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Tutorial: How to Embroider a Knit Sweatshirt Neckline



Lately, I've been on a clothing embroidery kick. I just love being able to jazz up a plain t-shirt or add some beautiful decorative elements to an everyday garment. Recently, I tie-dyed a knit sweatshirt and while I love the pattern, I thought it could use a little more pizzazz. So I decided to add tropical plants to the neck line.


Stitching on knit fabric can be a little trickier than a t-shirt or pair of jeans, because it's a thick and stretchy material. If you'd like to learn how to stitch your own sweatshirt, follow along with this DIY tutorial for all sorts of tips and tricks.


What You'll Need:

Let's Get Stitching:

1. First, pre-wash your sweatshirt before stitching. I recommend this, because sometimes fabrics shrink in the wash and you don't want your embroidery to pull awkwardly or distort your garment after you've put in all that hard work.



2. Choose an embroidery hoop that is slightly larger than your pattern and place it along the neckline of your sweatshirt. Be sure to only place one side of your sweatshirt in the embroidery hoop. Not all of the fabric will be in the hoop frame. When sandwiching the two hoop pieces around the fabric, make sure to not overly stretch the sweatshirt. Your fabric will be looser than a usual embroidery left in the hoop, however, not so loose that it hangs like a hammock.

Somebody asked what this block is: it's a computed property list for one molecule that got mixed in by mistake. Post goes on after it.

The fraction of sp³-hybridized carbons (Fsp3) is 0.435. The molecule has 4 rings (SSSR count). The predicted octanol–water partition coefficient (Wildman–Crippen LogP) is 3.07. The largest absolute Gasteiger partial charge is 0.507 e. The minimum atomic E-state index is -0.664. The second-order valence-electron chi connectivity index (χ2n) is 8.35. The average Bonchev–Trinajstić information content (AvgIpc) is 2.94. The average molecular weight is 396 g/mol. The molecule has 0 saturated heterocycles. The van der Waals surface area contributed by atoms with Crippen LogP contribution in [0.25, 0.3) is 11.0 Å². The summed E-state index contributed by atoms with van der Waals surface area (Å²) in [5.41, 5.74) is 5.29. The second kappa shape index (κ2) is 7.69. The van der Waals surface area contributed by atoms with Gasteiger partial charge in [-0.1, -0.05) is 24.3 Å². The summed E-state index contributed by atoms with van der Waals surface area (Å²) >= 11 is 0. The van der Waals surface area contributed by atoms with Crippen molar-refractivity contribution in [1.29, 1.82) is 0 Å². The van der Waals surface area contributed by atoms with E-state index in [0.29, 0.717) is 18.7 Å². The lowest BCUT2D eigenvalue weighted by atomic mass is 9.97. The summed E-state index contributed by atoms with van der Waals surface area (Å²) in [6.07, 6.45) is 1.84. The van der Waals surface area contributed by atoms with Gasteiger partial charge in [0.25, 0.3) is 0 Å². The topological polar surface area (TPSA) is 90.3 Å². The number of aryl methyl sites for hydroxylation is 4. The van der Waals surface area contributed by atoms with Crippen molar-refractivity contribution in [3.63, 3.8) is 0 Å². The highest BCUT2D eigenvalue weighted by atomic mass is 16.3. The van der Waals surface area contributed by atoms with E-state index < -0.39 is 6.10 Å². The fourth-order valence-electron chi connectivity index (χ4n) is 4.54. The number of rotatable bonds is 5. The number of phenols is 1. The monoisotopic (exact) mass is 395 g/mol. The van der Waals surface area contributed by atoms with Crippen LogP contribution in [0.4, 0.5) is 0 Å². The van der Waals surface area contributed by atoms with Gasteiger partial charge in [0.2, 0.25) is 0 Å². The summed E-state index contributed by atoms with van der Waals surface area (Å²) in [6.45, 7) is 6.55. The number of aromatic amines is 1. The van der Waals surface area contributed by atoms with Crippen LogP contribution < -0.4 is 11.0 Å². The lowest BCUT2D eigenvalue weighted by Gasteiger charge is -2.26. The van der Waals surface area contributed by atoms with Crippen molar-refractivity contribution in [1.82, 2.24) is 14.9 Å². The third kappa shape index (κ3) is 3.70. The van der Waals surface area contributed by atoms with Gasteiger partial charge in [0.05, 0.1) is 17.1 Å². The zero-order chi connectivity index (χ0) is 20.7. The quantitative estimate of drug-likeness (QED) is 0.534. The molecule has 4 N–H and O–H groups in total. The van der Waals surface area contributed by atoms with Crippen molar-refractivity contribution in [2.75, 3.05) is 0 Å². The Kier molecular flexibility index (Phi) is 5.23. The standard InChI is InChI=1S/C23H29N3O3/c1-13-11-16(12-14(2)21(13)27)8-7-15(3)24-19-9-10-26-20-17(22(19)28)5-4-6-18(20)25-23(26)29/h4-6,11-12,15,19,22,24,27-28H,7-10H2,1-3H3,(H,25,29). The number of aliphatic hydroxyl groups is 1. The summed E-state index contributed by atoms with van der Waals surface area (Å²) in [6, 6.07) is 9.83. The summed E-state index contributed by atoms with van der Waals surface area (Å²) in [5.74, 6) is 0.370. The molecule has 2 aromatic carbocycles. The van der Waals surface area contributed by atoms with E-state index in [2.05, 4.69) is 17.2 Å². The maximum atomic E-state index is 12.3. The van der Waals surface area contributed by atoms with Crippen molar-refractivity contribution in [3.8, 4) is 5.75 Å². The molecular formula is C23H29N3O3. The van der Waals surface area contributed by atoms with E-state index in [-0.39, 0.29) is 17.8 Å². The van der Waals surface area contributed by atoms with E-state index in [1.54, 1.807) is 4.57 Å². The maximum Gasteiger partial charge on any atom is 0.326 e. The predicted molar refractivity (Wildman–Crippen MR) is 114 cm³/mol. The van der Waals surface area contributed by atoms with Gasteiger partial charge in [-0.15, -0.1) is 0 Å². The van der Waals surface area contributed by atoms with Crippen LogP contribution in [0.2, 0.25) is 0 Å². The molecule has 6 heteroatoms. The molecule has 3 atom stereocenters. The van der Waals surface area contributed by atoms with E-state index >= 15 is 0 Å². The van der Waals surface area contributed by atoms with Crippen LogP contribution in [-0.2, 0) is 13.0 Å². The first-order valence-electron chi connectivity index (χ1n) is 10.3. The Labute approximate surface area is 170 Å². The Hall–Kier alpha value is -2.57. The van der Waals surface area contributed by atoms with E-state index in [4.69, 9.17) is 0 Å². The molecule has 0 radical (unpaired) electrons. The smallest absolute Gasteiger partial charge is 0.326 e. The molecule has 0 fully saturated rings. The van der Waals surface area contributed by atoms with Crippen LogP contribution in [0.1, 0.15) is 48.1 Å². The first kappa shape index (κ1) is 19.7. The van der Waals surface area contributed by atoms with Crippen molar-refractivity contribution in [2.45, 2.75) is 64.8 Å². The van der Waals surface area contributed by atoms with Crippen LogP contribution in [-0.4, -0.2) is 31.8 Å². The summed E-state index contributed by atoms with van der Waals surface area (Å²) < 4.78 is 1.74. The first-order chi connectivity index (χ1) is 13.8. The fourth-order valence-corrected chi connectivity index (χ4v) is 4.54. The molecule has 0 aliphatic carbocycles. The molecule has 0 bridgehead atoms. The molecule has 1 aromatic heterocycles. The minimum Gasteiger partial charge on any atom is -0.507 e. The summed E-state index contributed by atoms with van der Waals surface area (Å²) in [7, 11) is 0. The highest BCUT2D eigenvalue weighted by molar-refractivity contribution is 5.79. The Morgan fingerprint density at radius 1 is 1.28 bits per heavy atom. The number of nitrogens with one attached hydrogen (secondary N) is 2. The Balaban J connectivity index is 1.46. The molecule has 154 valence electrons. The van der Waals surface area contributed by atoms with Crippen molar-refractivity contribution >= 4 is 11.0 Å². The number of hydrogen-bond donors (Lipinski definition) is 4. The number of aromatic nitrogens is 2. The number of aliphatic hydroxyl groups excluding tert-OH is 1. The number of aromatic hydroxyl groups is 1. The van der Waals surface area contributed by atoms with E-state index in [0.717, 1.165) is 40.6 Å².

3. Next, align the In The Tropics Peel Stick and Stitch patterns on top of your sweatshirt. Before peeling off the back, I like to play around with alignment, to make sure the design is where I want it. With these patterns, it's perfectly fine to overlap them as well. You can also see that some of my pattern cover the neckline. Don't worry about that right now, but note that anything above the neckline seem will not be stitched.



4. Once aligned, peel off the back of the transfer paper and press it firmly to the sweatshirt. Mark where the seem line is on the transfer paper. Then gingerly trim along that line. Be sure not to cut the sweatshirt.



5. Stitch your design! I recommend using short stitches that will not gape away from the fabric, like the long and short satin stitch, back stitch, and chain stitch or reverse chain stitch.



6. When embroidering a garment with an exposed back, it's important to keep your stitches as neat as possible. If you get any big knots or loops, take those out. I also recommend weaving your needle through some of the stitches on the back of the piece instead of jumping from one section to another. This will keep the stitches from getting caught or ruined during wear.



7. Once you're done stitching, remove the sweatshirt from the hoop and wash the stabilizer away with warm water. You may need to agitate the fabric some to remove the stabilizer. Do not scrunch or crumple your embroidery while washing, as this could distort your stitches. Once the stabilizer has washed away, lay the garment flay or hang to dry.


8. Wear and enjoy!



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